I bought it after a cycling accident that left me unconscious for almost an hour before someone found me on the cycling path ... up until then, I'd only worn a helmet for racing and group rides.  Now I don't ride without it, as I'm still having post-concussive problems over 4 months later.  Wish I'd been wearing one the day of the accident!

Kim
 

tynevalleycommuter

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Re: Helmets
« Reply #4 on: December 03, 2003, 07:21:51 PM »
I have a Giro Mira,'carbon-effect' white which is great for visibility, very light, quite compact, comfortable, easily adjustable, one size fits all and best of all cost me less than 25.

In winter I often wear it with a light cap underneath - keeps out the draft thru' the vents, and you can use the peak of the cap to mask out the headlights of oncoming cars and avoid being dazzled.

I really think if some of the 'no-helmet' brigade actually tried a reasonable modern helmet they could be converted almost straight away.

I commute up to 23 miles (each way) and would not contemplate riding without mine, even though I have not had the misfortune of a commuting related accident. Some 30-odd years ago I took a dive over the handlebars and bounced 3 times on my head (no vehicles involved) and was lucky to get away with a lot of facial stitches. The outcome could have been much worse (I wasn't wearing a helmet in those days) and still vivid memories of that day are one of the reasons I would now always wear a helmet regardless of what anybody else chooses to do!
 

Peter Gathergood

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Re: Helmets
« Reply #5 on: December 05, 2003, 10:49:01 PM »
The 'Why Cycle' website has a good section on helmets in general - see www.whycycle.co.uk/safety-helmets.htm.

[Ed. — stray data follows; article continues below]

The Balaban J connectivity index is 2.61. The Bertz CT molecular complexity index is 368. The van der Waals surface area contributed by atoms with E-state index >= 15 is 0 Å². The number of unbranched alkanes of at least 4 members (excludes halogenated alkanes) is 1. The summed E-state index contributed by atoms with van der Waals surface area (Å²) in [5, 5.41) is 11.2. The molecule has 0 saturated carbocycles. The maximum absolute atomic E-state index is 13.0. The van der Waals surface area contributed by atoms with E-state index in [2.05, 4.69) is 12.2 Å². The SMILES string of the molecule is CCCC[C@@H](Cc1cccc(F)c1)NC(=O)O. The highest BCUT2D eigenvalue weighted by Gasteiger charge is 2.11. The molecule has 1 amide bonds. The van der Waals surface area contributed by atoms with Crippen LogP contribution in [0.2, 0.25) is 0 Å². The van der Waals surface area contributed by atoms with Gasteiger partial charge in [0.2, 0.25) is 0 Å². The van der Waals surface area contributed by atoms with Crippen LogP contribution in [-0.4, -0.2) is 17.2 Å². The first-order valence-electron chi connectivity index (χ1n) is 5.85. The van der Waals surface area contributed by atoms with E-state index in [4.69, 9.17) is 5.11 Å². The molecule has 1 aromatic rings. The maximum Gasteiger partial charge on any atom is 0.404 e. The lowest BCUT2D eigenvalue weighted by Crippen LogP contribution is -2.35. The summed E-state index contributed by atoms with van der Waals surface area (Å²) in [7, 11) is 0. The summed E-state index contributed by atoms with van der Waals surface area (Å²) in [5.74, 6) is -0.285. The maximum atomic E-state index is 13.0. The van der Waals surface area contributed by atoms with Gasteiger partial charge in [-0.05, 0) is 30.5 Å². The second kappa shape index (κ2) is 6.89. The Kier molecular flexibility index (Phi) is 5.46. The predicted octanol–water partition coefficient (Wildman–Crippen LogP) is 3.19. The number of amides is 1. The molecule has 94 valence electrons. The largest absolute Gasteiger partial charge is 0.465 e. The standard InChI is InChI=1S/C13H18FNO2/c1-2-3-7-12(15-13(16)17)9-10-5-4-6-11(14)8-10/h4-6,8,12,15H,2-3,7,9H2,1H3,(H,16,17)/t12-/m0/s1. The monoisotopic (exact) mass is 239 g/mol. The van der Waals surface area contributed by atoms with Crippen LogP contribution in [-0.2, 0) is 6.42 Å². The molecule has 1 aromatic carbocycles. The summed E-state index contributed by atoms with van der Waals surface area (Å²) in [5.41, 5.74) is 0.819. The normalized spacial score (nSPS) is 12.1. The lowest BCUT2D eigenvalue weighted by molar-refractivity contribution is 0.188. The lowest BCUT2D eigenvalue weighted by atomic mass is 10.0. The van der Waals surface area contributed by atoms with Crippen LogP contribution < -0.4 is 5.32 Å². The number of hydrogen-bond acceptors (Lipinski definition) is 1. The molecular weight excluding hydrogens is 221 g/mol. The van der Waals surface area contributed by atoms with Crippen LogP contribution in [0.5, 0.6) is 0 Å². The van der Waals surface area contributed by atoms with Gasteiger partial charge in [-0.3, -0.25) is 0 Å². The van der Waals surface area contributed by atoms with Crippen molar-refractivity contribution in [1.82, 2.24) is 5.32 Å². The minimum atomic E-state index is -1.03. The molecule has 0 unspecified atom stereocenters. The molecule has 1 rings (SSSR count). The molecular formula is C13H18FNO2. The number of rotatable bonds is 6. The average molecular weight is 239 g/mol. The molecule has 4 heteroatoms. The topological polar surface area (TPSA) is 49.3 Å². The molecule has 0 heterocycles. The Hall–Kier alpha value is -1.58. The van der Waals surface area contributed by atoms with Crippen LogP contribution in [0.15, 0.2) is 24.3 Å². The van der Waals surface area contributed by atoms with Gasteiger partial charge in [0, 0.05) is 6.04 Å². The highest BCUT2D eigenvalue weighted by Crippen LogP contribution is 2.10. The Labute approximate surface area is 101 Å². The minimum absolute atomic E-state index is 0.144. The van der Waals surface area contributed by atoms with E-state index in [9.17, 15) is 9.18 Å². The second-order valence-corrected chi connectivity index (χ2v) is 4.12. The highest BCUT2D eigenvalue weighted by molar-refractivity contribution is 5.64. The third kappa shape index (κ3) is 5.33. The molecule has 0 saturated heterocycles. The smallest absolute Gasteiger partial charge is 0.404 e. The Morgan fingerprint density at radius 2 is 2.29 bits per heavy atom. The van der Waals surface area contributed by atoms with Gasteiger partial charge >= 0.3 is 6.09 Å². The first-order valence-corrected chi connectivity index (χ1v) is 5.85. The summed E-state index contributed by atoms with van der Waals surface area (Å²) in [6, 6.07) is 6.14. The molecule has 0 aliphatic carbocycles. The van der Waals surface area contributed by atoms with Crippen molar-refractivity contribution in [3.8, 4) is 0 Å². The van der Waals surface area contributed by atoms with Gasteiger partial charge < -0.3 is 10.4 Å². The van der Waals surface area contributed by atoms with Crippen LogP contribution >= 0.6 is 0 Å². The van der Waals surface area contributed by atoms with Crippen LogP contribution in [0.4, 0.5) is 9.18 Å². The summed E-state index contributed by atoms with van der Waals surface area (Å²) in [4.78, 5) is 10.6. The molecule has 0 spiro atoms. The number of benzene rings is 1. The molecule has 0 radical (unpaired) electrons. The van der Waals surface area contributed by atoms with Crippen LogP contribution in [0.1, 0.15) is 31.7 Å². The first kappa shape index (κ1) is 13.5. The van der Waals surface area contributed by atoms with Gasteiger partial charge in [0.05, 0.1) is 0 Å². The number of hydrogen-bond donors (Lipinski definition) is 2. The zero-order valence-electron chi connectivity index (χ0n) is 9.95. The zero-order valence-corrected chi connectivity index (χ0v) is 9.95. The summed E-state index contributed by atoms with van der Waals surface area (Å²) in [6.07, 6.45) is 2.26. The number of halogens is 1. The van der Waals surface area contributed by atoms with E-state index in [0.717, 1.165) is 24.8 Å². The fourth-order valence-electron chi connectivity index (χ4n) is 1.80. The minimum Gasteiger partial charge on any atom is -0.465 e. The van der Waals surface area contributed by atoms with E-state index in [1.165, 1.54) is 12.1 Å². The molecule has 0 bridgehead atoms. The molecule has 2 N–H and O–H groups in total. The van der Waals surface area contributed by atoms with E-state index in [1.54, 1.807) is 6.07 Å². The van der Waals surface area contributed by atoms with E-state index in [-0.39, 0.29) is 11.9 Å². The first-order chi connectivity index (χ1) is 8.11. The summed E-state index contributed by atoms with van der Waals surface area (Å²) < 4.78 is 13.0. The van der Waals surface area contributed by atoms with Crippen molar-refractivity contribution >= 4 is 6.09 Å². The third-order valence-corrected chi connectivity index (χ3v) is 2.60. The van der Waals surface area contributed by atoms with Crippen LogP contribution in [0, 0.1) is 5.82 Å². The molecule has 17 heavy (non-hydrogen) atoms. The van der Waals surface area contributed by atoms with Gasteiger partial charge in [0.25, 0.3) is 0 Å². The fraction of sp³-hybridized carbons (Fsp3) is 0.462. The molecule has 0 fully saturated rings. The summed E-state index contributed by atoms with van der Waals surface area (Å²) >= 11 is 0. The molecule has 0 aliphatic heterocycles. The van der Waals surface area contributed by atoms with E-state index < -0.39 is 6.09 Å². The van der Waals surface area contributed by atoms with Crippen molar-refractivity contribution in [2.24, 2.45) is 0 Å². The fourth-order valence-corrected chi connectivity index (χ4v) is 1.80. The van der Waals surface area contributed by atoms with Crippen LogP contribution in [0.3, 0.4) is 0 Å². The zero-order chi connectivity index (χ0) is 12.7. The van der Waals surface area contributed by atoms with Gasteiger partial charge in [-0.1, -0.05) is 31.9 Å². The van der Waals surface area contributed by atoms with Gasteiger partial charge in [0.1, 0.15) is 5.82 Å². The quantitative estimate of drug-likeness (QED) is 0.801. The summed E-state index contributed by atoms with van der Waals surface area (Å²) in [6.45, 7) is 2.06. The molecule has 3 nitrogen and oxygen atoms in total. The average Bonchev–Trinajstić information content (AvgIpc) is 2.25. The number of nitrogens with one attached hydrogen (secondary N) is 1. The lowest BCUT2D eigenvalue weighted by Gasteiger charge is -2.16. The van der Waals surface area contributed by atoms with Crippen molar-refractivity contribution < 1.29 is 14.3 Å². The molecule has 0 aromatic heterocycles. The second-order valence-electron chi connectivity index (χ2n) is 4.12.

My golden rule advice for you - make sure it fits.
 

James

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Re: Helmets
« Reply #6 on: December 20, 2003, 12:41:03 PM »
A good fit and ventilation is the most important and generally 'you get what you pay for'.
 

PeLu

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Re: Helmets
« Reply #7 on: December 25, 2003, 09:50:35 PM »
I like the Reevu with the built in mirror. But try it first if it suits your bicycling style, they do not work with drop handlebars (but there should be a different model next year or so). The rest (fit and ventilation) of them is like the better helmets I had.
 

Chris Land

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Re: Helmets
« Reply #8 on: December 31, 2003, 06:19:57 PM »
quote:
Originally posted by tynevalleycommuter

I really think if some of the 'no-helmet' brigade actually tried a reasonable modern helmet they could be converted almost straight away.


Not that I am a card-carrying member of this particular brigade, but I have recently laid off wearing helmets quite so much as I used to.  I have had a couple of minor tips whilst commuting - once when a car turned left on me (my own fault as I pulled alongside at a ped-crossing[:I]) two on ice.  On no occasion was my head involved.  Of course, I do wear a helmet sometime, but in the summer I have noticed that a combination of over-heating and sweat in the eyes (even on a  relatively new lid, with good venting) is actually dangerous for my riding and certainly reduces comfort and cycling pleasure. In the trade-off I sometime go for helmet free.  

Of course, the statistics and relative dangers can be debates ad nauseum but at the end of the day it's what you feel confortable with.